In late 2019 and early 2020 the world’s attention was captured by the scale and severity of the bushfires which have ravaged the east coast of Australia. 29 people are confirmed to have lost their lives and over 2,500 homes have also been lost. More than 10 million hectares (25 million acres) of land has been burned, with many of the fires still burning. There has been a staggering impact on wildlife. Estimates put the loss of wildlife at more than 1 billion animals.

The economic impact of the bushfires is not yet known but some estimates are putting it at more than $5 billion. The Federal Government has established a $2 billion National Bushfire Recovery Fund which includes an initial $76 million tourism recovery package. The initiative aims to protect jobs, small businesses and local economies by helping to get tourists travelling across Australia again in the wake of the bushfires. The rebuilding and recovery efforts will create demand for building and other products and there will also be a lift in employment as these get underway.

The Federal Government has also announced top-up grants of up to $50,000, tax-free, and low-interest loans of up to $500,000 to businesses that have lost significant assets or had a major drop in revenue as a result of the fires. These are in addition to other aid which is being provided by organisations such as Farmers Across Borders, where Western Australian farmers are donating stock feed and transporting it to the worst-affected areas. In a demonstration of extreme generosity, close to $500 million has been raised through charitable organisations, corporate donations, family offices, high net-worth individuals and everyday Australians.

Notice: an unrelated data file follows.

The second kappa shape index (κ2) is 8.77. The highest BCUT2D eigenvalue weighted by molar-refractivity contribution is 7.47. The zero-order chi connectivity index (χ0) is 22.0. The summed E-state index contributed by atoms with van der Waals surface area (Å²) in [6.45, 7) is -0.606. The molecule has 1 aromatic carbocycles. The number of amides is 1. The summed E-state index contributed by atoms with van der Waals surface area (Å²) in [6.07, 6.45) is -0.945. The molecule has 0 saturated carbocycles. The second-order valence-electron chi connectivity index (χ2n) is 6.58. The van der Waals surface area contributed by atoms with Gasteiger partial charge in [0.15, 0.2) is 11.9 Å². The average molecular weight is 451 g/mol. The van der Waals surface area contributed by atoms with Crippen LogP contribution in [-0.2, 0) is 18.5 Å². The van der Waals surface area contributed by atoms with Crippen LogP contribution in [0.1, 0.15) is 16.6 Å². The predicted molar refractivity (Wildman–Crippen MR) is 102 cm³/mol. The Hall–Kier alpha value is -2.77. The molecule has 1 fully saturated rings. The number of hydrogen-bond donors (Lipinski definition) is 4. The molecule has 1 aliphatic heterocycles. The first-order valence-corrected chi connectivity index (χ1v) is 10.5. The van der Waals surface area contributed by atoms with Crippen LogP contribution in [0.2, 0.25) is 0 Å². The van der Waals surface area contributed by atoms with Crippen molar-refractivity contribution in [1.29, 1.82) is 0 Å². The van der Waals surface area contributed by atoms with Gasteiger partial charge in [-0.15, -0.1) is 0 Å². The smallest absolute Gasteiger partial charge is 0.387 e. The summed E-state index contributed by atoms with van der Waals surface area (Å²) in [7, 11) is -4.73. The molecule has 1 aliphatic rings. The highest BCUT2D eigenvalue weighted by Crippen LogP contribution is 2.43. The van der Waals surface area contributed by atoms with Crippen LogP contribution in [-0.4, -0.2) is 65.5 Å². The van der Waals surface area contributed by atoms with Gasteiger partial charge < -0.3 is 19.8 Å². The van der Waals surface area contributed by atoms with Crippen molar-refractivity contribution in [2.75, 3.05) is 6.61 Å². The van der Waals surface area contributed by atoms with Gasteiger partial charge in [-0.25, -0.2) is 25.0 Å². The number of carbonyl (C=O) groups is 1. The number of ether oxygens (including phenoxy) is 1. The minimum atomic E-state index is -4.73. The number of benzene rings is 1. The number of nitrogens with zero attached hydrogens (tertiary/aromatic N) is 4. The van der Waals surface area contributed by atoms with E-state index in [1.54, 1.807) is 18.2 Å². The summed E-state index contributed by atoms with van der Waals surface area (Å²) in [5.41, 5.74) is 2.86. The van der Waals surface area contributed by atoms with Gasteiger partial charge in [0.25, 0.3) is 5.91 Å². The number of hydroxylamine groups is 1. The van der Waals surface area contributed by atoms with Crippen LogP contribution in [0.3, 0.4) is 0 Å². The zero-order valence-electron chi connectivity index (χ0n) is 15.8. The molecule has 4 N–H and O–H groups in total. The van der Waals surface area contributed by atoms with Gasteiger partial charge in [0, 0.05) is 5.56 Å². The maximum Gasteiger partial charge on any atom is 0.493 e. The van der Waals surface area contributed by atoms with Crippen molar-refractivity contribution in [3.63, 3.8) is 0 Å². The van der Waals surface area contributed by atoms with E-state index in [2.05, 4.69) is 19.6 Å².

The scale of the fire damage is of such magnitude that the Federal Government has signalled that it will threaten the forecast budget surplus. Treasurer Josh Frydenberg has advised the government cannot confirm it will achieve a budget surplus as it is too early to tell the economic impact of the bushfire crisis. Prime Minister Scott Morrison previously conceded the bushfire support package would reduce the $5 billion surplus forecast for this financial year.

Dwelling values rose nationally by 1.1% in December 2019 and by 4.0% for the quarter to finish the year on a positive note. This represents the fastest rate of national dwelling value growth over any three month period since November 2009. Darwin was the only capital city to record a fall in values over the month with a modest - 0.5% decline. On an annual basis, Australian dwelling values tracked 2.3% higher over the 2019 calendar year. Five of the eight capital cities ended the year in positive growth territory with only Perth (- 6.8%), Darwin (- 9.7%) and Adelaide (- 0.2%) showing an annual decline.

(Source: CoreLogic)